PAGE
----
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It's Your (Sex) Life Guide Main

Birth Control Basics


Common STDs


Trichomoniasis ("Trich")


Human Papillomavirus
(HPV or genital warts)

Genital Herpes


Hepatitis B Virus (HBV)


Getting Tested for HIV

Communicating With Your Partner

Resources and Help

About the Guide

Order a Copy of the Guide Via Mail
Every year there are more than 15 million new cases of STDs in the United States, including approximately 10 million new cases among people aged 15-24. Put another way: by age 24, at least one in three sexually active people will have contracted an STD. Many of those who are infected don't know it. All STDs are either treatable or curable. But if you don't deal with an STD, it can have lasting effects on your health. For example, some STDs can cause recurrent symptoms, such as painful or itchy sores, and a select few can cause infertility (meaning you can never have children), increased risk of cancer, and even death for both women and men. The most deadly of all STDs is HIV, the virus that causes AIDS. Half of new HIV infections occur in people under 25. And get this: having one STD increases your chances of contracting another STD, including HIV.

You can't tell if someone has an STD by the way he or she looks or acts. The only way to know whether you have an STD, including HIV, is to get tested. Appearances can be deceiving. After all, you're not just having sex with that person but with everyone they've ever had sex with . . . and everyone THEY'VE ever had sex with . . . and . . . well, you get the point. Because lots of STDs have no symptoms (or only subtle ones), your partner may not even know he or she has one.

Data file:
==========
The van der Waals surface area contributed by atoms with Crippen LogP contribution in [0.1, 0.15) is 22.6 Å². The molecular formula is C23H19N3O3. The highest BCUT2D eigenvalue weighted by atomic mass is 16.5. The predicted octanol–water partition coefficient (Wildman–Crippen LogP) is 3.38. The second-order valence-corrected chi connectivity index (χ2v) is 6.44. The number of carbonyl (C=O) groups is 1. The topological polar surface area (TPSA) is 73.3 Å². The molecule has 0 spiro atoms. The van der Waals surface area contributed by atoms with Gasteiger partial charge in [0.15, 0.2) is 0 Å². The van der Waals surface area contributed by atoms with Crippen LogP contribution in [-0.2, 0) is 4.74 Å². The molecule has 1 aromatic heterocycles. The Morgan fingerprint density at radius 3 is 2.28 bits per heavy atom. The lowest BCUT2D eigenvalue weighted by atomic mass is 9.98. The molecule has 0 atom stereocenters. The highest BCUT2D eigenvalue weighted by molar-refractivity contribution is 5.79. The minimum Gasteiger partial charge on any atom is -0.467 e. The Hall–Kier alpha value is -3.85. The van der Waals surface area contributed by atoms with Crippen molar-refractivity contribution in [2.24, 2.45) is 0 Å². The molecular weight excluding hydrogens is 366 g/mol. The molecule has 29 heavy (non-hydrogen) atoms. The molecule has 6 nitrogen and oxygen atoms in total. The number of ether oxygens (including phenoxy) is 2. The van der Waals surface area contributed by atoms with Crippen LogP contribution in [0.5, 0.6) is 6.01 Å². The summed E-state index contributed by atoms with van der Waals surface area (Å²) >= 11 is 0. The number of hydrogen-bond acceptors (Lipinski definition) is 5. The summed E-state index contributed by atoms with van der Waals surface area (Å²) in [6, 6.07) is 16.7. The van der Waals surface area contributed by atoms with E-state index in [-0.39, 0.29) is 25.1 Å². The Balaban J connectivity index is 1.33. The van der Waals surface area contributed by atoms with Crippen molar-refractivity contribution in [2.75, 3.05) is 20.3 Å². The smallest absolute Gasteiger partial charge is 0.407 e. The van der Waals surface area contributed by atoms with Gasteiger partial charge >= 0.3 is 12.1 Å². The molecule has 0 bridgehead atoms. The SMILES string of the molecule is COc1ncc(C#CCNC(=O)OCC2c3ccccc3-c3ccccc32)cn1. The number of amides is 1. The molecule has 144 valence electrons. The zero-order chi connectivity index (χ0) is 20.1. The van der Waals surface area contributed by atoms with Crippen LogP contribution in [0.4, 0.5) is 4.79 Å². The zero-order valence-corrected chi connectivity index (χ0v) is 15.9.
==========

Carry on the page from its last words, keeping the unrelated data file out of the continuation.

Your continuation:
It's very important to know your own body. You should be aware of any skin changes (like sores) on the genitals, as well as any unusual discharge or discomfort when urinating; these could be signs of an STD. Being aware of how your body works when it's healthy will help you recognize any symptoms that may signal an unintended pregnancy or an STD. However, many STDs show no symptoms, so it is important to understand that the only way to know whether you have an STD, including HIV, is to be tested. Talk with your healthcare provider about which STDs you should consider getting tested for.

To be blunt about it The only way to be sure you're having safer sex is to keep your partner's blood, semen, or vaginal fluids out of your body. Abstinence is the safest method. However, if you're going to have sex, always use protection: condoms for vaginal or anal sex and condoms or dental dams (square pieces of latex available in some drugstores) for oral sex.
Get the facts on the eight most common sexually transmitted diseases--symptoms, how they're spread, and treatment.

Find out what to expect when you get tested and locate a testing facility in your area.

  Photo: Scott Houston, Corbis Sygma
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More Celebrity Profiles

Thanks to all who participated in the FFYR: Protect Yourself "Online Talk Show" hosted by SuChin Pak with Real World's Trishelle, Steven, and Leslie Kantor, a sexual health expert. Check back to view the entire discussion.

 Read The Transcript Now
 SEX, ETC Colum: Trishelle and Steven's Pregnancy Scare (December '03)

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